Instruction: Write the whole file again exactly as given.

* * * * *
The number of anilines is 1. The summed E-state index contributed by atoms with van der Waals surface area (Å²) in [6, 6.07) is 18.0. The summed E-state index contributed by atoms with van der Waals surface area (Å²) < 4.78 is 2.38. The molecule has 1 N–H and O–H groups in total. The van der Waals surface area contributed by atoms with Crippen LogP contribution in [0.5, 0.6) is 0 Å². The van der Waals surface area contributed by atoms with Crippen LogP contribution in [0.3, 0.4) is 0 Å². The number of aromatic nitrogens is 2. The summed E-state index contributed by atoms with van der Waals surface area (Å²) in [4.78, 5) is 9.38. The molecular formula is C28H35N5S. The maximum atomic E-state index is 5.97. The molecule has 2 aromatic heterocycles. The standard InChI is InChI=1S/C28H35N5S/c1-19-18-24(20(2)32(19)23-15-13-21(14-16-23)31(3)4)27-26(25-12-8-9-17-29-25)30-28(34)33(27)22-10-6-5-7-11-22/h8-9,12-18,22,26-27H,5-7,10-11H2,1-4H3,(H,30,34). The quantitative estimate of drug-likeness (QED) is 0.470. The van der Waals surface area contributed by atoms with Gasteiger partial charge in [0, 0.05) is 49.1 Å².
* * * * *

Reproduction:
The number of anilines is 1. The summed E-state index contributed by atoms with van der Waals surface area (Å²) in [6, 6.07) is 18.0. The summed E-state index contributed by atoms with van der Waals surface area (Å²) < 4.78 is 2.38. The molecule has 1 N–H and O–H groups in total. The van der Waals surface area contributed by atoms with Crippen LogP contribution in [0.5, 0.6) is 0 Å². The van der Waals surface area contributed by atoms with Crippen LogP contribution in [0.3, 0.4) is 0 Å². The number of aromatic nitrogens is 2. The summed E-state index contributed by atoms with van der Waals surface area (Å²) in [4.78, 5) is 9.38. The molecular formula is C28H35N5S. The maximum atomic E-state index is 5.97. The molecule has 2 aromatic heterocycles. The standard InChI is InChI=1S/C28H35N5S/c1-19-18-24(20(2)32(19)23-15-13-21(14-16-23)31(3)4)27-26(25-12-8-9-17-29-25)30-28(34)33(27)22-10-6-5-7-11-22/h8-9,12-18,22,26-27H,5-7,10-11H2,1-4H3,(H,30,34). The quantitative estimate of drug-likeness (QED) is 0.470. The van der Waals surface area contributed by atoms with Gasteiger partial charge in [0, 0.05) is 49.1 Å².